The government's December stimulus package will inject about $7 billion into the economy over two years, Finance Minister Bill English said today.
A raft of countries have now announced measures to sort out financial institutions ravaged by the international credit crunch, as well as economic stimulus packages to deal with the fallout into the real economy.
The UK government yesterday announced a £20 billion ($NZ57.41 billion) package, or spending increases of more than 1% of gross domestic product funded mainly through borrowing.
US President-elect Barack Obama is also promising a package to create millions of jobs, while the current administration continues to pour hundreds of billions of dollars into bailing out its generally foundering financial sector.
Mr English said each country had to make judgments about its own circumstances and how best to deal with them.
The essential difference between New Zealand and countries such as the US was the "extreme volatility" in their financial systems.
"They have to deal with that in the best way they can, whereas our financial sector has been relatively stable and our focus has been more on the real economy," Mr English said.
While the international rescue packages looked huge in comparison to the one that would be offered in New Zealand, Mr English argued that proportionately they were comparable.
On the campaign trail, National outlined introducing tax cuts in April on top of the October tranche, bringing forward infrastructure spending and helping those hit by redundancies.
"The package we are working is a similar kind of stimulus package. Over two years there will be a fiscal impulse of 4 percent of GDP which is comparable to other countries."
With GDP of about $179 billion that equates about to $7 billion.
New Zealand's high interest rates also meant that the Reserve Bank had more room to cut rates than other central banks with lower rates, and this would help stimulate household spending as mortgage rates come down.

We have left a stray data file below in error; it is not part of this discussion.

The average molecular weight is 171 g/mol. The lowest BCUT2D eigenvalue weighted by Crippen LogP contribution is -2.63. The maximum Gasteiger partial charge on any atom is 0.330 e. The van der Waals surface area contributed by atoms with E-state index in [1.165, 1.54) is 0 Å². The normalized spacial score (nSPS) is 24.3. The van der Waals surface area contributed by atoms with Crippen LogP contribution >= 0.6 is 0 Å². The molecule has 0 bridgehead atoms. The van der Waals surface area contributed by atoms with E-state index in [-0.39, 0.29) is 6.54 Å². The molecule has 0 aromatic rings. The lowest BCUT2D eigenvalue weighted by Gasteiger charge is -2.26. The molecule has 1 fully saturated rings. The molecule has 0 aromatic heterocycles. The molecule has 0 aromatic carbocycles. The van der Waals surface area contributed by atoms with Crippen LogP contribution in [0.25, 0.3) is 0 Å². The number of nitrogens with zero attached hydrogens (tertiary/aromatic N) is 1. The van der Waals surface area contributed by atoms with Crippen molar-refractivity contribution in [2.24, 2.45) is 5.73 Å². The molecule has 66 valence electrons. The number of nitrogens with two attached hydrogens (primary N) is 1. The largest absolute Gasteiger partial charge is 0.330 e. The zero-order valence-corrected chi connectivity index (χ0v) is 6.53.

Many economists think the world and New Zealand economy could be in recession for a year or more, but Mr English said he did not accept the assertion that the incoming Government appeared to lack the sense of urgency that was being shown by other administrations.
He argued that the first and most important step had been putting in place the government guarantee of retail and wholesale deposits.
The advice from officials was that the retail guarantee was working as desired, but it was still early days for the wholesale banking guarantee.
"This seems much less dramatic than the measures needed to be taken elsewhere. What matters is whether it is effective and it seems to be."
National had also pledged to further tax cuts and announced other measures during the campaign.
"Our plan was ahead of many other countries... but the political drama in New Zealand recently has been about a change of government, not the economy."
Mr English said the government would be putting a heavy emphasis on the economy and expected the public to start paying more attention to it.
"A 4% fiscal impulse emphasis shows we are taking it seriously, now that I stress is a Treasury estimate, but it is still significant."
Details of how the package would be presented and whether it coincided with Treasury's update of the economic and fiscal forecasts were still to be decided, but it would not be a mini-budget.
Parliament resumes on December 8 and the package is expected to be announced within a fortnight of that taking place.
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